(AVA confirmed that if they were to bring the scheme back, it would be in a decentralised form and only with the consent of the town councils.)

    It reinforces the point that helping town councils reduce instances of human-cat conflicts is paramount in winning them over. And that is a task that CWS will take up this year. It is making plans to engage HDB, MPs and TCs and call for like-minded people in this community to come forward with inputs and support towards this campaign.

    In contrast to the stray cat, stray dogs remain far less tolerated on our streets. The govt still does not recognise the same trap and neuter programme for our canine friends. Yet the pet dog trade trumps the cat anyday.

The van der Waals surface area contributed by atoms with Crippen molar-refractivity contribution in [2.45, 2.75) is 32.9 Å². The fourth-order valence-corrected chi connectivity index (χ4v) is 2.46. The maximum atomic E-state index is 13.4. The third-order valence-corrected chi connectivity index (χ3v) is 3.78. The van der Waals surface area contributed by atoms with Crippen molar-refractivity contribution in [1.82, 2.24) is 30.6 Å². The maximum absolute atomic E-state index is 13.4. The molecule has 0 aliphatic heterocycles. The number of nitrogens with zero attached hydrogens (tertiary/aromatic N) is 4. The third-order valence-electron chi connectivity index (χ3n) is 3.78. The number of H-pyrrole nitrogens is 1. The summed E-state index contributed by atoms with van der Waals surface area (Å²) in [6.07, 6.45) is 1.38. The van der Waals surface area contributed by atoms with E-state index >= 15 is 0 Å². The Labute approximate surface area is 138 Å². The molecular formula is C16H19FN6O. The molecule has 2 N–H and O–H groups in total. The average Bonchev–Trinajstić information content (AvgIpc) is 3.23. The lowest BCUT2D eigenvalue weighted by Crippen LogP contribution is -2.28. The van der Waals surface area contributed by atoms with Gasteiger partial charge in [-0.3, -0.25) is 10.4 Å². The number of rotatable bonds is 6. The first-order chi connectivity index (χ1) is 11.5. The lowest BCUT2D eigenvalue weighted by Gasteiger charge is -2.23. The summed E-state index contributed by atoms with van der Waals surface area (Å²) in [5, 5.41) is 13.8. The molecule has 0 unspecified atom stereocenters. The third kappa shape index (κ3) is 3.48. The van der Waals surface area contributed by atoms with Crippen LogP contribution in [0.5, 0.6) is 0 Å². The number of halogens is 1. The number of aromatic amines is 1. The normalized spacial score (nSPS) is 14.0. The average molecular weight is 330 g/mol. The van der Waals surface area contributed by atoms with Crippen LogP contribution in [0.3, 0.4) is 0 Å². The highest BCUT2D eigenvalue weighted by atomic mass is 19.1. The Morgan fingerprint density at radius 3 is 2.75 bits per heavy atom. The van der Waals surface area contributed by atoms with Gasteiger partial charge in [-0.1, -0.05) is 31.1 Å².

Singapore being a free market, the govt does not interfere with the market supply of pets from breeders or in pet shops. Many advocates argued that more must be done to curb the supply, especially in the face of a growing number of abandoned pets in Singapore, many more dogs and an alarming number of pedigrees.

    This would be music to our ears certainly but as unlikely as it is that the govt will restrict the trade in pet animals, they must at least answer for how well these animal traders are being policed. It became clear that AVA relies on whistleblowing to keep these traders in check.

    As the day progressed, several areas of overlap surfaced that animal welfare groups could potentially collaborate on:

    1) Allowing more categories of pets to be kept in flats like cats and medium-sized dogs.